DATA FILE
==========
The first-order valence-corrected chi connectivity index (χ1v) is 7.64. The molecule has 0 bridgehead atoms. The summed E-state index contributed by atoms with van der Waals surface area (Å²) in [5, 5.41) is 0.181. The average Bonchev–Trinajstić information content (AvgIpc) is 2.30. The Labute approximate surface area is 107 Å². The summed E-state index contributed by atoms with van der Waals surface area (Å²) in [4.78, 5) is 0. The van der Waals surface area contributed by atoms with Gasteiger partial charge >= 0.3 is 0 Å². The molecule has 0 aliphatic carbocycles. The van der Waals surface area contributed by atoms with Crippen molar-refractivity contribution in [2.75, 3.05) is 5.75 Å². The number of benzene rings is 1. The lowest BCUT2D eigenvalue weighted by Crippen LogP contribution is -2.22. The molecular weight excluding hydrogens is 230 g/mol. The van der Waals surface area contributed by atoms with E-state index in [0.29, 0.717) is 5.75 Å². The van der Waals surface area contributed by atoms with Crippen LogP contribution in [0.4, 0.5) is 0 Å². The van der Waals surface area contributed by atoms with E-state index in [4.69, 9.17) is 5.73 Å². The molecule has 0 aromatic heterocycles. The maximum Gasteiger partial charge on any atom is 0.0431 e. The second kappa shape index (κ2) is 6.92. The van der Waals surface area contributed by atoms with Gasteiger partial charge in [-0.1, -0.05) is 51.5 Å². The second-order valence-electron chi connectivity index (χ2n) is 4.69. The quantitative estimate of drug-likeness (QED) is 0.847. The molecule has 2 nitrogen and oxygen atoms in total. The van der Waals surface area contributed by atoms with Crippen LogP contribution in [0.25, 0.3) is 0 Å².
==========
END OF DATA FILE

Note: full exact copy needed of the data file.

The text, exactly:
The first-order valence-corrected chi connectivity index (χ1v) is 7.64. The molecule has 0 bridgehead atoms. The summed E-state index contributed by atoms with van der Waals surface area (Å²) in [5, 5.41) is 0.181. The average Bonchev–Trinajstić information content (AvgIpc) is 2.30. The Labute approximate surface area is 107 Å². The summed E-state index contributed by atoms with van der Waals surface area (Å²) in [4.78, 5) is 0. The van der Waals surface area contributed by atoms with Gasteiger partial charge >= 0.3 is 0 Å². The molecule has 0 aliphatic carbocycles. The van der Waals surface area contributed by atoms with Crippen molar-refractivity contribution in [2.75, 3.05) is 5.75 Å². The number of benzene rings is 1. The lowest BCUT2D eigenvalue weighted by Crippen LogP contribution is -2.22. The molecular weight excluding hydrogens is 230 g/mol. The van der Waals surface area contributed by atoms with E-state index in [0.29, 0.717) is 5.75 Å². The van der Waals surface area contributed by atoms with Crippen LogP contribution in [0.4, 0.5) is 0 Å². The van der Waals surface area contributed by atoms with E-state index in [4.69, 9.17) is 5.73 Å². The molecule has 0 aromatic heterocycles. The maximum Gasteiger partial charge on any atom is 0.0431 e. The second kappa shape index (κ2) is 6.92. The van der Waals surface area contributed by atoms with Gasteiger partial charge in [-0.1, -0.05) is 51.5 Å². The second-order valence-electron chi connectivity index (χ2n) is 4.69. The quantitative estimate of drug-likeness (QED) is 0.847. The molecule has 2 nitrogen and oxygen atoms in total. The van der Waals surface area contributed by atoms with Crippen LogP contribution in [0.25, 0.3) is 0 Å².